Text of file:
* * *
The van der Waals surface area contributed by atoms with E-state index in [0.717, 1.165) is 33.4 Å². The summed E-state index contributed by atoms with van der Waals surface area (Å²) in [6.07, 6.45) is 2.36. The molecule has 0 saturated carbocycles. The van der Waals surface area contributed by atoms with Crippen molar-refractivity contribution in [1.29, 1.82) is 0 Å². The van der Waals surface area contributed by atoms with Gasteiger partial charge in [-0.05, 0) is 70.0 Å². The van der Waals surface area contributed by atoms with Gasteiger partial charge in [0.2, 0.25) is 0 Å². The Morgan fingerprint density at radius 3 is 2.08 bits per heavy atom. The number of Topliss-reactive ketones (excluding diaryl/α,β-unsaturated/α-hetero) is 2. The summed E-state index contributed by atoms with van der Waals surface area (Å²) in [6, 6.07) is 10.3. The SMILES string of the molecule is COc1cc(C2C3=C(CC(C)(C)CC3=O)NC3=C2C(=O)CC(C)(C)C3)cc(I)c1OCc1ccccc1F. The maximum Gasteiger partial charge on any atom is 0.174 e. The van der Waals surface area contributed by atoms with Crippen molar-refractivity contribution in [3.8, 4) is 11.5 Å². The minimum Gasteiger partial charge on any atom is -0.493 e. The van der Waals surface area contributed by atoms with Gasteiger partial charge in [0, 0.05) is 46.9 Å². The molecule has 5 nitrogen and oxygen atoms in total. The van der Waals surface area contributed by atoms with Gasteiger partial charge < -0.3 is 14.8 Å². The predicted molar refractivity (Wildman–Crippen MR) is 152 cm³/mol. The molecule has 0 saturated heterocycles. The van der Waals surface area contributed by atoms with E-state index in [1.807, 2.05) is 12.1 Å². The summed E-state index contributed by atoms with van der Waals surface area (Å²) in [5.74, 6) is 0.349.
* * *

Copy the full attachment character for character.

The van der Waals surface area contributed by atoms with E-state index in [0.717, 1.165) is 33.4 Å². The summed E-state index contributed by atoms with van der Waals surface area (Å²) in [6.07, 6.45) is 2.36. The molecule has 0 saturated carbocycles. The van der Waals surface area contributed by atoms with Crippen molar-refractivity contribution in [1.29, 1.82) is 0 Å². The van der Waals surface area contributed by atoms with Gasteiger partial charge in [-0.05, 0) is 70.0 Å². The van der Waals surface area contributed by atoms with Gasteiger partial charge in [0.2, 0.25) is 0 Å². The Morgan fingerprint density at radius 3 is 2.08 bits per heavy atom. The number of Topliss-reactive ketones (excluding diaryl/α,β-unsaturated/α-hetero) is 2. The summed E-state index contributed by atoms with van der Waals surface area (Å²) in [6, 6.07) is 10.3. The SMILES string of the molecule is COc1cc(C2C3=C(CC(C)(C)CC3=O)NC3=C2C(=O)CC(C)(C)C3)cc(I)c1OCc1ccccc1F. The maximum Gasteiger partial charge on any atom is 0.174 e. The van der Waals surface area contributed by atoms with Crippen molar-refractivity contribution in [3.8, 4) is 11.5 Å². The minimum Gasteiger partial charge on any atom is -0.493 e. The van der Waals surface area contributed by atoms with Gasteiger partial charge in [0, 0.05) is 46.9 Å². The molecule has 5 nitrogen and oxygen atoms in total. The van der Waals surface area contributed by atoms with Gasteiger partial charge < -0.3 is 14.8 Å². The predicted molar refractivity (Wildman–Crippen MR) is 152 cm³/mol. The molecule has 0 saturated heterocycles. The van der Waals surface area contributed by atoms with E-state index in [1.807, 2.05) is 12.1 Å². The summed E-state index contributed by atoms with van der Waals surface area (Å²) in [5.74, 6) is 0.349.